178. Proceedings of the XXII World Congress of Philosophy: Volume > 5
Hisako Inaba A Comparative Case Study of American and Japanese Medical Care of a Terminally Ill Patient
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How is a terminally ill patient treated by the surrounding people in the U.S. and Japan? How does a terminally ill patient decide on his or her own treatment? These questions will be examined in a study of intensive medical care, received by a terminally ill Japanese cancer patient in the U.S. and Japan. This casereflects the participant observation by a Japanese anthropologist for about 8 years in the United States and Japan on one patient who was hospitalized in both countries on and off for about eight years. The objective of this study is to illuminate the different concept of personhood between the U.S. and Japan that appeared in different cultural practices of both countries and in the subject’s own decision making process. The significant differences appeared between theU.S. and Japan in the concepts of (1) science, (2) suffering, (3) Power of Attorney and Doisho (Consent Form), and (4) organized care. The interpretation of such differences indicates that seemingly universal practices across countries suggest cultural specific concepts and their management. Therefore, ethical norms appeared differently accordingly to each country.
179. Proceedings of the XXII World Congress of Philosophy: Volume > 5
Heup Young Kim Sanctity of Life Dignity or Respect?: An East Asian Theological Reflection on hES Cell Debates
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The sanctity of life becomes an ambiguous and illusive notion by the advance of embryology and genetics, particularly human embryonic stem cell research. Major themes generated in North American theological and ethical discussions on this important hermeneutical theme for this century, in overall, do not seem toovercome fully their Western legacies of substantialism, individualism, anthropocentricism (dignity, person, and respect as individual entity). From an East Asian Christian perspective, the sanctity of life rather implies the imperative for a life to realize itself to the fullest end of what it ought to be. This involves the diligentpractice of sanctification and self-cultivation in respect (or mindfulness 敬). A researcher in a laboratory is also a human person who needs to engage in this rigorous practice of mindfulness. This may be the prerequisite to exercise one’s freedom to help other forms of life accomplish their imperative for self-realization Finally, the sanctity of life from an East Asian Christian perspective means a fulfillment and embodiment of the proleptic Tao, in its own freedom of life (wu-wei 無爲). After all, both science and religion are taos for life, the great openness for cosmic vitality (saeng-myeong 生命)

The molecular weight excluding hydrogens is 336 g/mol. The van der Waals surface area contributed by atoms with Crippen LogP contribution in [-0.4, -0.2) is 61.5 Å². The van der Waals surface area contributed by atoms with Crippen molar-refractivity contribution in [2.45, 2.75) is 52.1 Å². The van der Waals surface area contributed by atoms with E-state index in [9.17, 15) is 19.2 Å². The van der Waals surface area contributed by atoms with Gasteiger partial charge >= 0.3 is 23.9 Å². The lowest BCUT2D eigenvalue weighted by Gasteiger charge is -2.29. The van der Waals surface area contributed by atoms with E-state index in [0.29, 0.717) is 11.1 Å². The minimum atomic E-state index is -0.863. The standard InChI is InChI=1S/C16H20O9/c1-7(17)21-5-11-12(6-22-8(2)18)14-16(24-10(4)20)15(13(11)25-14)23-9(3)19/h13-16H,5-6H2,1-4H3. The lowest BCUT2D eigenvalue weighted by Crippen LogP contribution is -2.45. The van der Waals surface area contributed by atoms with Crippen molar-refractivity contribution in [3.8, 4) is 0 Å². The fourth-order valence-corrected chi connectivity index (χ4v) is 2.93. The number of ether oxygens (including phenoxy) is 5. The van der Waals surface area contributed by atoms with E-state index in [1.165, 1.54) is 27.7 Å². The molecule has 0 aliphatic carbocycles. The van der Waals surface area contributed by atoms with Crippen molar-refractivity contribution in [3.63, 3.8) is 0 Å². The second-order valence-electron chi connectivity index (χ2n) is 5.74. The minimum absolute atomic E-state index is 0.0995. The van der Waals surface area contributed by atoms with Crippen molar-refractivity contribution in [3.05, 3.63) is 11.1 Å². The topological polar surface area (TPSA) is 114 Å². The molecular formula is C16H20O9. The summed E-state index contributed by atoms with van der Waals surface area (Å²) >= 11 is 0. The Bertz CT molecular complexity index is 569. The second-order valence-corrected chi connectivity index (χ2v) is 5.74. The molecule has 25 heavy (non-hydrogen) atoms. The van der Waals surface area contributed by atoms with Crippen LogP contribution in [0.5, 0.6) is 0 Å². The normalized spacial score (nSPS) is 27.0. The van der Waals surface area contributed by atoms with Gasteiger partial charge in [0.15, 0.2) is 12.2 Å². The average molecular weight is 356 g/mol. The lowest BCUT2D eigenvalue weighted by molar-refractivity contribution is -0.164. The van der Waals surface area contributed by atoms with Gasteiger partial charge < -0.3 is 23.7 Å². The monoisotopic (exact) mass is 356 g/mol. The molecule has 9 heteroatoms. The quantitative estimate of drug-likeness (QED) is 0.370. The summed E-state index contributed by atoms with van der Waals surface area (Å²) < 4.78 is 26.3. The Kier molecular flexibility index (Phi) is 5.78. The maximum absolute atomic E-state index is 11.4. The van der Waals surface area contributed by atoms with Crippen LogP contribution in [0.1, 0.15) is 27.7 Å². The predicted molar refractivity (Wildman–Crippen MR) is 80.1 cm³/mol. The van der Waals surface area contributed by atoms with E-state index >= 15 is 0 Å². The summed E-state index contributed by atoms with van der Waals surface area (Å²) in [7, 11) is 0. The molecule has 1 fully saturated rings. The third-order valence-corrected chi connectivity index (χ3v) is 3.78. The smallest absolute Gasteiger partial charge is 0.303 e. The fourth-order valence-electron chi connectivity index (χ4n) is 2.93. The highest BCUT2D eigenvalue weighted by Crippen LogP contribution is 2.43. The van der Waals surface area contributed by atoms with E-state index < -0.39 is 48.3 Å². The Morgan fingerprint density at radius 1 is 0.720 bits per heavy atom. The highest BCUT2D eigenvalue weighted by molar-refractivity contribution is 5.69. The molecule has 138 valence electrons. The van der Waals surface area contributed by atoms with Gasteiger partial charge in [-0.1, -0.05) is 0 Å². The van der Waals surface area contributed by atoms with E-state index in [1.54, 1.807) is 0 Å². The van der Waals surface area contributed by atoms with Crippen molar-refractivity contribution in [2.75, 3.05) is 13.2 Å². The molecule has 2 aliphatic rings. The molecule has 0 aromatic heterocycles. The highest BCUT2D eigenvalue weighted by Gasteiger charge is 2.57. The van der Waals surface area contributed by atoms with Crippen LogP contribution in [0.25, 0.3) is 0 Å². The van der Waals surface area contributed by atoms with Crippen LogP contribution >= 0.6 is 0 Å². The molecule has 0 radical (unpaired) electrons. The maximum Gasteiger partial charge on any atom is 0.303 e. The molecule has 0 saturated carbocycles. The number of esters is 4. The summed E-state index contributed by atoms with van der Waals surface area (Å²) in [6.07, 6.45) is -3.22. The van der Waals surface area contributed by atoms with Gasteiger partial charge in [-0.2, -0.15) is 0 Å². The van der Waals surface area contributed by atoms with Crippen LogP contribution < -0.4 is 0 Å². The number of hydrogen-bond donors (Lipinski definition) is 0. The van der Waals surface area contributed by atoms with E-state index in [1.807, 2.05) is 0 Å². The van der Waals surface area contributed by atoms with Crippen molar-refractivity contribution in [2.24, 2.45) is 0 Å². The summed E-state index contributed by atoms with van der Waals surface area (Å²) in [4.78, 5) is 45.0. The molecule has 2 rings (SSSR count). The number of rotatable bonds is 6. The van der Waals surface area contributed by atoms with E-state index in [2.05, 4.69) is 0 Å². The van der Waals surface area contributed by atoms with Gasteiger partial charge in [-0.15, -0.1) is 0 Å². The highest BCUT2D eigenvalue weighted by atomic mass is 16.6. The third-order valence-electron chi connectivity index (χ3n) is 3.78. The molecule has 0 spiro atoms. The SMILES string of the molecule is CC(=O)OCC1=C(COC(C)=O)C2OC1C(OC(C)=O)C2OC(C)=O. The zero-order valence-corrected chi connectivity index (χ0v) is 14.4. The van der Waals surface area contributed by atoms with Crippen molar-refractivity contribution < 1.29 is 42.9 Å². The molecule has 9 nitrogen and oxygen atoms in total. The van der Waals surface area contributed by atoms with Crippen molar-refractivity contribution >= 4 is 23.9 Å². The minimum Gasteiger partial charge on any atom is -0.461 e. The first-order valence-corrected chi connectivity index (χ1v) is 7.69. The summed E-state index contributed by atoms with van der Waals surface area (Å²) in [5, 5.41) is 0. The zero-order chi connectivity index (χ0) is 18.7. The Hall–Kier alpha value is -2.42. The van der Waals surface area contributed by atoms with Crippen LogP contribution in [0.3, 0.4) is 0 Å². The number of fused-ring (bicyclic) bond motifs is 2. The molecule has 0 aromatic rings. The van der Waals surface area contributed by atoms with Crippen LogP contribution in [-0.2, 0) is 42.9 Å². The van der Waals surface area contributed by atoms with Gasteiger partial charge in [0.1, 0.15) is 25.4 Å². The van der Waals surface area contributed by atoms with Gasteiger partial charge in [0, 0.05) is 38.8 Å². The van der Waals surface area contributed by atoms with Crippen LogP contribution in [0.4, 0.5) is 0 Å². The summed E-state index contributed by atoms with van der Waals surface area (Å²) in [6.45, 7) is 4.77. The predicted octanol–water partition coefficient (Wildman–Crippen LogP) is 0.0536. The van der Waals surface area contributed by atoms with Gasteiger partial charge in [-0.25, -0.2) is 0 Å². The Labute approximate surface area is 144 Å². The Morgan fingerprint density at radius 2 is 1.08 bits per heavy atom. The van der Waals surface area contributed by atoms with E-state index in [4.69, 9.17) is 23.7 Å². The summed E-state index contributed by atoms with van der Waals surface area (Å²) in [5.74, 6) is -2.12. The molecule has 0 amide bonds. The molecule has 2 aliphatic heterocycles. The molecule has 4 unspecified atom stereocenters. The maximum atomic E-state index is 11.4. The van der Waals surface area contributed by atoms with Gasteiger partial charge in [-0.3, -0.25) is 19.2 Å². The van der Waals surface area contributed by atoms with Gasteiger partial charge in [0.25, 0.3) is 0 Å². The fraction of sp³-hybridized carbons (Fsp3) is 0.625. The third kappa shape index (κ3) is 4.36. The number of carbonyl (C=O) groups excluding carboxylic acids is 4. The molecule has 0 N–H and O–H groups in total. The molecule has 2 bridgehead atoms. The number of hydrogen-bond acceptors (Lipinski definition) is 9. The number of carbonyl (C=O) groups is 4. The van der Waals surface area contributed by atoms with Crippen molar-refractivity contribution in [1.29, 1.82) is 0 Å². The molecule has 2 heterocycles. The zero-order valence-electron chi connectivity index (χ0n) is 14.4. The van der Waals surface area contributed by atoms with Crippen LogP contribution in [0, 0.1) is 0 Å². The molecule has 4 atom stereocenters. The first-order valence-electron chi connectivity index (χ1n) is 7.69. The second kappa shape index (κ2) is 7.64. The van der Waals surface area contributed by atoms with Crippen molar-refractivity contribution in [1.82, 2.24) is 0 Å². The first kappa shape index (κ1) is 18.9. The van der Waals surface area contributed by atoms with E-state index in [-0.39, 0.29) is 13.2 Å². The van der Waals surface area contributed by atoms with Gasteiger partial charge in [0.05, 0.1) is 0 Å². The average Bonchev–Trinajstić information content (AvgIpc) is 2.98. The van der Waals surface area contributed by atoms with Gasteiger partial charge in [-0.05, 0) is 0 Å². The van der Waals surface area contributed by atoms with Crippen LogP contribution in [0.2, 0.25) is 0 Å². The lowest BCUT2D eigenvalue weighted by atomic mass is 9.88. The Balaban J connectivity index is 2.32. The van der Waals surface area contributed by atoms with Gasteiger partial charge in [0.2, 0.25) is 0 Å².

180. Proceedings of the XXII World Congress of Philosophy: Volume > 5
Rui-Peng Lei Is the Use of Animal Organs for Transplants Morally Acceptable?: Debates over the Use of Animals in Xenotransplantation
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As a first step, the arguments for and against the use of animals for medical purposes in general were reviewed. These arguments are summarized briefly in the first part of the article; Secondly, even if people accept in principle the use of animals in medicine and medical research, their use in xenotransplantation mayraise particular difficulties. There are three key issues in the debate over the use of animals in xenotransplantation. The first is whether as a matter of principle, it is considered to be morally acceptable to use animals as organ or tissue source; the second is the ethical acceptability of the use of primates to supply transplant material; the third is the ethical issues raised by the use of genetically modified animals to provide organs for xenotransplantation. If it is agreed to be acceptable in principle, there are then questions to address regarding the welfare of animals within any xenotransplantation program. Finally, the author makes an attempt to discuss these ethical issues in Chinese cultural context.